yakimaherald.com: As postmaster of Yakima County’s smallest post office, Lorena Hartzog talks business much of the time, but her job also offers the chance to chat with customers about their favorite pastimes — and hers.
“I finally got an eagle shot,” Hartzog said of her photo showing the regal bird perched on a skeletal branch amid low brush. “People would come in and tell me where one was.”
Hartzog began taking photos soon after she started working at the Brownstown, Washington, post office in February 2008. The Canon EOS 40D was a present from husband Jim. Since then, she’s taken more than 135,000 photos, she estimates.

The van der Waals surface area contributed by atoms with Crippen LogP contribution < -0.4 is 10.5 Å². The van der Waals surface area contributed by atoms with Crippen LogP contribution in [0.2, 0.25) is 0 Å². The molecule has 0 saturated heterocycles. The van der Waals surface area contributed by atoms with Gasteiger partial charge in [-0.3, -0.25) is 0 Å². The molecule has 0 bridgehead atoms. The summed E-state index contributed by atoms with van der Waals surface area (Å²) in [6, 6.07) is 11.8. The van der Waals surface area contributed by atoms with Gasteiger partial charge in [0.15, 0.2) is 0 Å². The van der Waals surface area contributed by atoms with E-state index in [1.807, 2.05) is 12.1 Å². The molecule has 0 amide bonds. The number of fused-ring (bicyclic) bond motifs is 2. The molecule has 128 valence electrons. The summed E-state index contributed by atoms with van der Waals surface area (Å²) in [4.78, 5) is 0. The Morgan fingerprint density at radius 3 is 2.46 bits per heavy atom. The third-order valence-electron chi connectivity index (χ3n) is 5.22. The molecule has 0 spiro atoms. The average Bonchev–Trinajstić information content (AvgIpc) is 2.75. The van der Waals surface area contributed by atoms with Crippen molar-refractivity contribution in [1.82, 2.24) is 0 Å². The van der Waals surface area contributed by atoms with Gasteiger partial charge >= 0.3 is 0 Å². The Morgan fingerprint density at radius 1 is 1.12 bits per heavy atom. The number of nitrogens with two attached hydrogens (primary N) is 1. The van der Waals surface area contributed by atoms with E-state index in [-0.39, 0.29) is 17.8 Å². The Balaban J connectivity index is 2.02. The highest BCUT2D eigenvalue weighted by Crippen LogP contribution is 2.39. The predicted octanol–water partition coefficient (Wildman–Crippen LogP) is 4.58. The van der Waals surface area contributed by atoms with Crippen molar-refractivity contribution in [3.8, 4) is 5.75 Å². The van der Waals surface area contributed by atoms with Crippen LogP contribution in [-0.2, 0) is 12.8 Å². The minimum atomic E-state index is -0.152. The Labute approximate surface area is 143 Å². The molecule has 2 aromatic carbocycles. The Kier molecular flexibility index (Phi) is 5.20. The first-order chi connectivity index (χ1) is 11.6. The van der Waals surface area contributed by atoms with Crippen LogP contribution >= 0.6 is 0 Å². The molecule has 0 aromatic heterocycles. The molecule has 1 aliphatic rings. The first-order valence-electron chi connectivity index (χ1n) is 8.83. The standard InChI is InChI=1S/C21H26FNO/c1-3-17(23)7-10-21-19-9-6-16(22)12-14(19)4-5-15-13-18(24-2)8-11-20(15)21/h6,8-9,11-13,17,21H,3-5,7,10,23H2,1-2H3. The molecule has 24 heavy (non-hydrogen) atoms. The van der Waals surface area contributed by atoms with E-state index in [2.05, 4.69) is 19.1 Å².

A couple hundred of her photos slowly scroll through a digital display frame on the retail counter where Hartzog leans forward to greet visitors. There’s a dish with a few pieces of candy and shipping boxes displayed with prices.
In late July 2011, the U.S. Postal Service announced it was considering closing the Brownstown post office among more than 30 others statewide. About 1,200 post offices nationwide faced possible closure as the Postal Service looked to stem losses totaling $8 billion in 2010.
After public outcry, the postal service backed down from closing the Brownstown office, compromising with reduced retail window hours to match customer use as part of a national strategy to keep its smallest post offices open and thus retain a crucial cornerstone of many rural communities. Read more.